If you interview, I'd say your chances range from good to excellent.
  • aisgzdavinciaisgzdavinci Registered User Posts: 1,997 Senior Member
    If you interview, I'd say your chances range from good to excellent.

    More like 99.9%
  • bobmallet1bobmallet1 - Posts: 872 Member
    If you interview, I'd say your chances range from good to excellent.
    wear a mask during your interview...

    What if you are an asian who grew up in peru and identifies more with the hispanic culture and ethnicity more than anything else? Can you put down hispanic?
  • k&sk&s Registered User Posts: 2,139 Senior Member
    ^ Yes. Hispanic is not a race or ethnicity - it's a culture.
  • RootBeerCaesarRootBeerCaesar Registered User Posts: 1,377 Senior Member
    they dont actually care about your 'ethnicity' (thats just a politcally correct way of puting it). They just care about you race - your genes, what specific race you are part of, after all, you cant base a race quota on something like what people actually identify themselves as, after all, think about all the wiggers of the world who would count themselves as black? it would be insane
  • bobmallet1bobmallet1 - Posts: 872 Member
    ^How about michael jackson-esque plastic surgery? (the other way around)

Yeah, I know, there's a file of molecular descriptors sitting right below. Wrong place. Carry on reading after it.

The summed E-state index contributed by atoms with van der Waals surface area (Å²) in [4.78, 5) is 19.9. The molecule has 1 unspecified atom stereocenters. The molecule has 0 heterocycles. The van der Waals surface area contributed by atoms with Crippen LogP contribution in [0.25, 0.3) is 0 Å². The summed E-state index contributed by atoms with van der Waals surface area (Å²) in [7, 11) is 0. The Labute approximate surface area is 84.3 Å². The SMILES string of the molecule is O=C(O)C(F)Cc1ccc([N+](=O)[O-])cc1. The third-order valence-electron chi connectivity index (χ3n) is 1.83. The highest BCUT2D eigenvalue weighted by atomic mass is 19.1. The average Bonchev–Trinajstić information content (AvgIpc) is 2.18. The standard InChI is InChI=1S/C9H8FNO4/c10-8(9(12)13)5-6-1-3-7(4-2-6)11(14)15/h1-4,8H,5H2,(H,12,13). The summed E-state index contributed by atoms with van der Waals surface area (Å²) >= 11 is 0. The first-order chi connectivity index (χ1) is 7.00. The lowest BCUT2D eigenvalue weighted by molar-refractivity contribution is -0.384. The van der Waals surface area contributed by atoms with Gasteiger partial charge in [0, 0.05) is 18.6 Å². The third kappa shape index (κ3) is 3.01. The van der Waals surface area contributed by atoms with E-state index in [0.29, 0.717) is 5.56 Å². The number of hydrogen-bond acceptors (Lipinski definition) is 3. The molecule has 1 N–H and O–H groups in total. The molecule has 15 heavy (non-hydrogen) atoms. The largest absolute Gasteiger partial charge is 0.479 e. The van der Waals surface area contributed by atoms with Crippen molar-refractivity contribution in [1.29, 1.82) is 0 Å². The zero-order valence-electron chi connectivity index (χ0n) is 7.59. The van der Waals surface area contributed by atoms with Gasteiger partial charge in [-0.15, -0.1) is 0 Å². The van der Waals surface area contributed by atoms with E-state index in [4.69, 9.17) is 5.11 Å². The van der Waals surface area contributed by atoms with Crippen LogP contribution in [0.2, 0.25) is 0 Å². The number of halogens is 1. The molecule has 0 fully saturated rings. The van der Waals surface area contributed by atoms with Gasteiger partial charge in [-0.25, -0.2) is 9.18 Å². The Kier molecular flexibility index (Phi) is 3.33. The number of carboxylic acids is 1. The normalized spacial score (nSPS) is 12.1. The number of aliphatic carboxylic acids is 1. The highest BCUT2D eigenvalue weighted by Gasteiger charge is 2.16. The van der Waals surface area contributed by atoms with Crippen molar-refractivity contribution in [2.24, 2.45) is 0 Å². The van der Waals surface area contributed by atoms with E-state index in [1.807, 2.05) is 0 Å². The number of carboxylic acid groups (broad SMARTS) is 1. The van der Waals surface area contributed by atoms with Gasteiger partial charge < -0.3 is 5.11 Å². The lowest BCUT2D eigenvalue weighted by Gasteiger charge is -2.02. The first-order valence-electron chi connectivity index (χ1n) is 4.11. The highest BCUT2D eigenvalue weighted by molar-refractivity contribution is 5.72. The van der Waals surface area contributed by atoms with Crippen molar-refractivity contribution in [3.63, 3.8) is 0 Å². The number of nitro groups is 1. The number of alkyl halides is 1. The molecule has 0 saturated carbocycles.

• KeshiraKeshira Registered User Posts: 1,148 Senior Member
    Yes, I suppose lying about race would compromise integrity.
    But it kind of makes me angry that it's viewed as academic integrity; the system's rampant racism is far more reprehensible than...
    Well, if I say I'm Native American, that might pass measure with the interview. I'm an Asian who's been told numerous times that she looks like she's partially Native American (especially if I put my hair in braids...) Of course, I would never dare to lie on my app like that. It's just that I don't think, if someone DID lie, that would say anything about their moral caliber;
  • KeshiraKeshira Registered User Posts: 1,148 Senior Member
    Soo... my main question was... leaving the slot blank. Would that make any difference?